Jeremy Hunt to 'break down barriers' preventing people from working
A back-to-work budget from Chancellor Jeremy Hunt looks to ‘break down barriers’ preventing people from getting jobs but dashes tax cut hopes
- Jeremy Hunt vowed to ‘break down the barriers’ preventing people from working
- Figures suggest more than 500,000 working-age adults have left labour market
Young parents, early retirees and the long-term sick will be among the winners of this week’s ‘back-to-work’ Budget, the Chancellor said yesterday.
Jeremy Hunt declared he ‘believes in the virtue of work’ and will ‘break down the barriers’ preventing people from getting jobs.
Although he backed Remain at the referendum, he said that Brexit was ‘the right choice’ to stop all vacancies being filled by workers from overseas.
But he dashed the hopes of Tory MPs and businesses who thought he might cancel next month’s corporation tax rise, saying he had to be ‘responsible’ with the public finances.
Expectations are low for big tax cuts or spending boosts in Wednesday’s Spring Budget, given the fragile state of the economy.
Jeremy Hunt declared he ‘believes in the virtue of work’ and will ‘break down the barriers’ preventing people from getting jobs
Instead the Chancellor has indicated he will introduce a range of measures to get more Britons back into work, as figures suggest there are as many as 1million job vacancies – while more than 500,000 working-age adults have left the labour market since Covid struck.
One package will focus on parents of pre-school children, who in many cases cannot afford to go back to work because of the high cost of childcare.
The amount that parents on Universal Credit can claim for childcare, frozen since 2006, will be increased and paid upfront rather than in arrears.
To increase places and keep costs down, the ratio of nursery staff to children will be relaxed – while providers may see greater state subsidies for free childcare hours.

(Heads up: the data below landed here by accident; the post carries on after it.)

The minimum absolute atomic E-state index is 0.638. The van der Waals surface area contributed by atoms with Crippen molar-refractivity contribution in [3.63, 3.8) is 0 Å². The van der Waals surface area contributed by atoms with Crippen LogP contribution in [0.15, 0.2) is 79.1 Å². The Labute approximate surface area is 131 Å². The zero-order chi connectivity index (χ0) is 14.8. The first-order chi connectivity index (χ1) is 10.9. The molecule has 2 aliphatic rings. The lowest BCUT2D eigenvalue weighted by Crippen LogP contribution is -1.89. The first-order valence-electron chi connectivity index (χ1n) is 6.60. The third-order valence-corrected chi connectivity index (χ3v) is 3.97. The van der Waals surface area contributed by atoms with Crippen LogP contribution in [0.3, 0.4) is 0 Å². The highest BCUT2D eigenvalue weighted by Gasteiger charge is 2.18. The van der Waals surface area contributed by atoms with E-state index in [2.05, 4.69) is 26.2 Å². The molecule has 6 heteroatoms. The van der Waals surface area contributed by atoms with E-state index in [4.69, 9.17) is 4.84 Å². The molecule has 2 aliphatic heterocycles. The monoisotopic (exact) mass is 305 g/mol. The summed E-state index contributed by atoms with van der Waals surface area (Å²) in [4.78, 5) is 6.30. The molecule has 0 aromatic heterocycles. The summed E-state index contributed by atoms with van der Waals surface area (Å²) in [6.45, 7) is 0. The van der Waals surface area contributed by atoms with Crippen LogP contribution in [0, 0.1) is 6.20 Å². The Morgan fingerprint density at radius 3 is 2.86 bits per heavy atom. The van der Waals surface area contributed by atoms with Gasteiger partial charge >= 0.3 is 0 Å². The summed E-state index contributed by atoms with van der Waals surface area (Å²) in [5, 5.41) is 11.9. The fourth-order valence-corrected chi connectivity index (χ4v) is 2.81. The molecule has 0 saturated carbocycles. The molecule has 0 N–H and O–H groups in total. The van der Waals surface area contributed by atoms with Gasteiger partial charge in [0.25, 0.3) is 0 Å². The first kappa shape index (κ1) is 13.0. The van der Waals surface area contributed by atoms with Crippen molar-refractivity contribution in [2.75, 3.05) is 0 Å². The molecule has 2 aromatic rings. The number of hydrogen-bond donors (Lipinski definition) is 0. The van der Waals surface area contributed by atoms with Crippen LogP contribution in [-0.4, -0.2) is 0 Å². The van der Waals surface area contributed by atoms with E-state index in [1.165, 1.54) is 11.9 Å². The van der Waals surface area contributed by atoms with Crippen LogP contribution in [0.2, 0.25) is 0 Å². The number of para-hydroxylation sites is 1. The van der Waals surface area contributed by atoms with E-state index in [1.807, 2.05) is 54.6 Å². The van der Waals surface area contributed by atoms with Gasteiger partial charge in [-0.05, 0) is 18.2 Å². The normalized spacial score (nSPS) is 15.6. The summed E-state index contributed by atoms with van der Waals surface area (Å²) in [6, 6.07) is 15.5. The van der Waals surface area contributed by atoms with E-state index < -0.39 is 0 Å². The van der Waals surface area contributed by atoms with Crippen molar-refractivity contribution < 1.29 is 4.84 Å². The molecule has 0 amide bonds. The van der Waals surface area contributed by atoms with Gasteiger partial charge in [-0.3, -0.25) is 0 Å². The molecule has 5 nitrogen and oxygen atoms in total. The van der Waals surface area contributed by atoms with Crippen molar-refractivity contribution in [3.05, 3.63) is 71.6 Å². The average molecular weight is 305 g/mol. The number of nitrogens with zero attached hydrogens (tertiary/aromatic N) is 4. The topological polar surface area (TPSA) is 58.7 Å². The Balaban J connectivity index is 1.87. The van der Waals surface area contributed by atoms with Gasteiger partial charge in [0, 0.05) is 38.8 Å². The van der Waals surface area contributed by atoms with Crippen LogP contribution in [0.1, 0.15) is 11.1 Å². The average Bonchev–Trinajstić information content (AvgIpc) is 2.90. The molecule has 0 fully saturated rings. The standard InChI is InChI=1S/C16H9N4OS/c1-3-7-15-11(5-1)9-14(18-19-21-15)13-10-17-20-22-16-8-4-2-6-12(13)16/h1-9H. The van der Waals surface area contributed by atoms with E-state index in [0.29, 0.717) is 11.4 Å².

And to encourage the over-50s to get back to their desks or delay their retirement plans, the annual limit on pension contributions will be increased to £60,000, while the tax threshold on pension pots will also rise.
There will be ‘bootcamps’ to teach older workers new skills, particularly in sectors such as construction and technology where there are shortages.
And the system used to assess eligibility for sickness benefits will be scrapped, allowing claimants to continue receiving payments after they take up jobs.
Mr Hunt told Sky News yesterday: ‘We need to break down the barriers that stop people here in the UK from working, whether that’s parents who have obstacles because of childcare costs, whether it’s older people who feel they need to retire earlier than they might perhaps want to, whether it’s the long-term sick, who find they have barriers to working.
‘This is a Budget in which I will be systematically going through all the areas where there are barriers that stop people working who want to.’
He also said that ‘the Brexit decision was a choice, the right choice in my judgment, so we shouldn’t fill those vacancies [with] unlimited migration’.
The Chancellor dashed the hopes of Tory MPs and businesses who thought he might cancel next month’s corporation tax rise, saying he had to be ‘responsible’ with the public finances
One package will focus on parents of pre-school children, who in many cases cannot afford to go back to work because of the high cost of childcare
Mr Hunt said the Government ‘fully respects the choice of people who don’t wish to work’ but that many people, such as parents on benefits, do.
Reminded that he had once vowed to cut corporation tax to 15 per cent but that it is now going to increase from 19 to 25 per cent, he said: ‘It’s the same Jeremy Hunt that is with you now, and I still want us to have the most competitive business taxes anywhere in the world.
‘I am a Conservative who believes in a low-tax economy.
‘I also have to be responsible with public finances. We’re not going to do what the last Labour government did and run out of money. Businesses need the stability that comes from being responsible.’
Told that he had abandoned his previous radical plans and only now wanted to run the economy like ‘Jeremy from accounts’, he replied: ‘Jeremy the Chancellor will be responsible for the public finances. I make absolutely no apology for that.
‘I think families who want to know that their money is safe need to know that they have a responsible Chancellor and a responsible Conservative Government.’
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